The story of Jan Dirk Smidt

Jan Dirk Smidt (29, The Hague) is a geohydrologist at Witteveen+Bos and works with groundwater. In 2021, he participated in the WaterWorX project in Uganda. He is now back on Dutch soil and is working with colleagues on sustainable water management, including for the ‘Eternal Spring’ project.

Father and son

‘When I was I child, I said to my father, who is also a groundwater expert: ‘I’m not going to do the same thing as you.’ During my studies, I was interested in geology, plate tectonics, physics and rivers; but, ultimately, I realised that I enjoyed groundwater the most. You can’t directly see what’s happening underground, which is what makes it so interesting. But by making measurements and calculations, you gradually start to learn more about it. I’m good at solving puzzles in a structured way, and I use that a lot in my work. Groundwater is also important and useful for everyone.’

Sustainable groundwater locations in Uganda

‘We lived in Egypt for my father’s work until I was six. As a young boy, I went with him to the dry desert, where suddenly a well appeared that produced water. It found it really fascinating, even though I had no idea what my father did. He was working on sustainable water management in the area around the lower Nile. Years later, in 2021, I started doing comparable work in Uganda in the upper Nile area. On behalf of Witteveen+Bos, I work as a geohydrologist for VEI on WaterWorX, a collaboration aimed at improving access to sustainable water services. I work with a team from the national Ugandan drinking water company to find new, sustainable groundwater extraction locations. I lived in Kampala in 2021 while working on this project.’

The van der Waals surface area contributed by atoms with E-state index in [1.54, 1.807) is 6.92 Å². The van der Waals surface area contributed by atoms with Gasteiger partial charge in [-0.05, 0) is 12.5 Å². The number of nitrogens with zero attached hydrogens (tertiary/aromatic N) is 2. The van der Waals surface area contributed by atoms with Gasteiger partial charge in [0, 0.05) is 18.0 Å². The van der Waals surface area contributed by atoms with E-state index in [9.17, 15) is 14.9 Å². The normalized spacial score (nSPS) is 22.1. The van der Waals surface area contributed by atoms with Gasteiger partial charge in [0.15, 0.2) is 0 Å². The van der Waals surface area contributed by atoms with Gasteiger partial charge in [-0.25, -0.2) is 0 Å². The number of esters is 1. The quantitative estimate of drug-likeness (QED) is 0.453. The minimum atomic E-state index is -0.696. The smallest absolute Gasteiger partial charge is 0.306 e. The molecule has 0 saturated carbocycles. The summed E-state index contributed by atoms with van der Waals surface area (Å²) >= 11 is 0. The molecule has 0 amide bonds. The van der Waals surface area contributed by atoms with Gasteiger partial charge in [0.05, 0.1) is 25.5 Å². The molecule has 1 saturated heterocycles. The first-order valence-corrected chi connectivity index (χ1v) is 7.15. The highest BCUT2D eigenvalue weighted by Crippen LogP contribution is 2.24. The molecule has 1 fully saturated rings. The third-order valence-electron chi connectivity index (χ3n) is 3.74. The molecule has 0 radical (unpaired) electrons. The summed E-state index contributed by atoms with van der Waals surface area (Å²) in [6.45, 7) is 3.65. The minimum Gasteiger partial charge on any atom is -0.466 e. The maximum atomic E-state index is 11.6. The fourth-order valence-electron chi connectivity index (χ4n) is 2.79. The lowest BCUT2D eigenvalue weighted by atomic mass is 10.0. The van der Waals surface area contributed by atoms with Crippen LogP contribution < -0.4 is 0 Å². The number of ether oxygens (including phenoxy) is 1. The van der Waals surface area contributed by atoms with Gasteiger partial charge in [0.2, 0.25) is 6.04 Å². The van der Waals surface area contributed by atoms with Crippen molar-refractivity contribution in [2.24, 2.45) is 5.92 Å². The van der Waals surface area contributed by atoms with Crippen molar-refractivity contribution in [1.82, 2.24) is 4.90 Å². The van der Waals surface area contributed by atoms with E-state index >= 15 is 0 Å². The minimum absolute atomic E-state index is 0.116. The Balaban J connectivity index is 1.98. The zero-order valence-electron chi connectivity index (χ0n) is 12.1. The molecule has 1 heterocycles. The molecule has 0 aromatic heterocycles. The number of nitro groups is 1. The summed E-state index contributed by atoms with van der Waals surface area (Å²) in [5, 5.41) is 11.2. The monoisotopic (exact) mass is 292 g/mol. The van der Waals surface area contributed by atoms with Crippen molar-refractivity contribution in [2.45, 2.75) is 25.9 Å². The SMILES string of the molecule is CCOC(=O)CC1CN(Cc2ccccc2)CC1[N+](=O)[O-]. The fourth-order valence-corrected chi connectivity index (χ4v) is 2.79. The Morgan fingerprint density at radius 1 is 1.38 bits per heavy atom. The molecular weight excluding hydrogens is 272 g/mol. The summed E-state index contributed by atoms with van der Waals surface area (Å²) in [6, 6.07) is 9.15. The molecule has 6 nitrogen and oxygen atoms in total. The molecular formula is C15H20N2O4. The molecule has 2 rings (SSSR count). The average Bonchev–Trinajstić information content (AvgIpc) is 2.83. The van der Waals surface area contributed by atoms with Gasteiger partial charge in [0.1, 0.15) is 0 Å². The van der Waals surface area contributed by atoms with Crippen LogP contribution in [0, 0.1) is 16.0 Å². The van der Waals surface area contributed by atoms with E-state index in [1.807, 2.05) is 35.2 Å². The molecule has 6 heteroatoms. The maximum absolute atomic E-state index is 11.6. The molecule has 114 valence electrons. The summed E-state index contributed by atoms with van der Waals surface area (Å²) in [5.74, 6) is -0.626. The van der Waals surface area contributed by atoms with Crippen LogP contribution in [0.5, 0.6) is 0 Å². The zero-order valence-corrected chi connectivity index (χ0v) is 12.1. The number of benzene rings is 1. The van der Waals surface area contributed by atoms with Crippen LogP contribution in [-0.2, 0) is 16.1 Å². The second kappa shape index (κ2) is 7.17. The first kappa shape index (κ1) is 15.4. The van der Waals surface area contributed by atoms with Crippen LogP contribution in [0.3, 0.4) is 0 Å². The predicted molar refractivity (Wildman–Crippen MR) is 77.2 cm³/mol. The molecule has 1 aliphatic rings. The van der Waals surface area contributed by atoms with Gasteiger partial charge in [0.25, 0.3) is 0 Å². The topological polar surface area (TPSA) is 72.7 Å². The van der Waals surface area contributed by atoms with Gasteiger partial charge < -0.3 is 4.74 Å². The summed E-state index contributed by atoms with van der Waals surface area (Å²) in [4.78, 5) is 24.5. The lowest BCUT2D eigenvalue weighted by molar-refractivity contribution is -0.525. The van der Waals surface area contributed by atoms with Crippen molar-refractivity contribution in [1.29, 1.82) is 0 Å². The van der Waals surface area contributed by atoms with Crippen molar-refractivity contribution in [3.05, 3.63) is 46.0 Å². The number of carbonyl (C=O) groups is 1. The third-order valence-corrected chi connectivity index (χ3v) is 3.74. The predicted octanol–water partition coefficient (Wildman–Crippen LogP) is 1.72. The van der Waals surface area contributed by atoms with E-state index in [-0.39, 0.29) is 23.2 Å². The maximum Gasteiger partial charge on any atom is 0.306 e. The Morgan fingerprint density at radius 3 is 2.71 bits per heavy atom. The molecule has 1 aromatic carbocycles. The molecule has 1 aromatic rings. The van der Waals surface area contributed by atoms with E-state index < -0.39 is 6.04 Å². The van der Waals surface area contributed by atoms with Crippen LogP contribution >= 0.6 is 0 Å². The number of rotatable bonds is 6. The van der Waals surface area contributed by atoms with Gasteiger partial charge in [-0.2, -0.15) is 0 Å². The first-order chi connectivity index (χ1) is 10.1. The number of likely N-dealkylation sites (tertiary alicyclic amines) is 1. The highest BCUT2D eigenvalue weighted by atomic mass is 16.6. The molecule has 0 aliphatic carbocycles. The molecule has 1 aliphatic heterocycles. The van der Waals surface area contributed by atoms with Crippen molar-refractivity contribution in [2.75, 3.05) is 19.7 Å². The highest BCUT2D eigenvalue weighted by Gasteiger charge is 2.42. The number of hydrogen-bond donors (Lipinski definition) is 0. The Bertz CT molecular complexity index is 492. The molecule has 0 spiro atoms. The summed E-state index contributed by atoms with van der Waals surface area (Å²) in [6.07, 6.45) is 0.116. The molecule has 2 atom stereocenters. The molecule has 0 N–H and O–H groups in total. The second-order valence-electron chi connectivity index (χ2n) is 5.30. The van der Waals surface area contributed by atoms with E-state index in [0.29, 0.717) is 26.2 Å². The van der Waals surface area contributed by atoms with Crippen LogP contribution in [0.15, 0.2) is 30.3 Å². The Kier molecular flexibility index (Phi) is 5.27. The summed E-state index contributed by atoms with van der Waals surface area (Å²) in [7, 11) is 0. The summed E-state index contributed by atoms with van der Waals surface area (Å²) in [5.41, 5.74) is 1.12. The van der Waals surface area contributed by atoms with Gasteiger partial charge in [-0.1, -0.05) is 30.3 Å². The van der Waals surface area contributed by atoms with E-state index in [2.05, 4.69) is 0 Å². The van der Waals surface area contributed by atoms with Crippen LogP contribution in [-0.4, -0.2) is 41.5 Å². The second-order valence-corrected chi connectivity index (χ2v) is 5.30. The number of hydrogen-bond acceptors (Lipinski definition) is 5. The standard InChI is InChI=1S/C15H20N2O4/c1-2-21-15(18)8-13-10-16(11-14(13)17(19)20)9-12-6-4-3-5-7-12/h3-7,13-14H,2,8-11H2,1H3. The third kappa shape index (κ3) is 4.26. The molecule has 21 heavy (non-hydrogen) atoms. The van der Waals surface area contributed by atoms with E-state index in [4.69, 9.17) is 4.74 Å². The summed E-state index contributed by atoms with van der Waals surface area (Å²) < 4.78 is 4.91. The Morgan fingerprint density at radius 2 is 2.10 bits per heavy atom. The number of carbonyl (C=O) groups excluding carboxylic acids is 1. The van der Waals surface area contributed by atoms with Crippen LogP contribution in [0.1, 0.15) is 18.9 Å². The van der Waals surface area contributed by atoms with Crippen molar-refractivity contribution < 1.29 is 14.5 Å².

The Eternal Spring

‘I was involved in just about every step in Uganda, whereas in the Netherlands I stay within my own discipline. The best project I worked on in the Netherlands was the ‘Eternal Spring’ study on the Sallandse Heuvelrug. It’s a theoretical concept for sustainable drinking water extraction based on natural precipitation surplus in an area. Landscaping agency H+N+S and Vitens won the Eo Wijers Award for this in 2020. During the study, I produced some 2D groundwater models of the area and used calculations to test how groundwater levels might change under certain conditions. Traditionally, the Netherlands has focused on keeping itself dry, while the challenge now is to actually retain water. I’m hoping the project will be continued.’

'Groundwater is a basic need'

- Jan Dirk Smidt -

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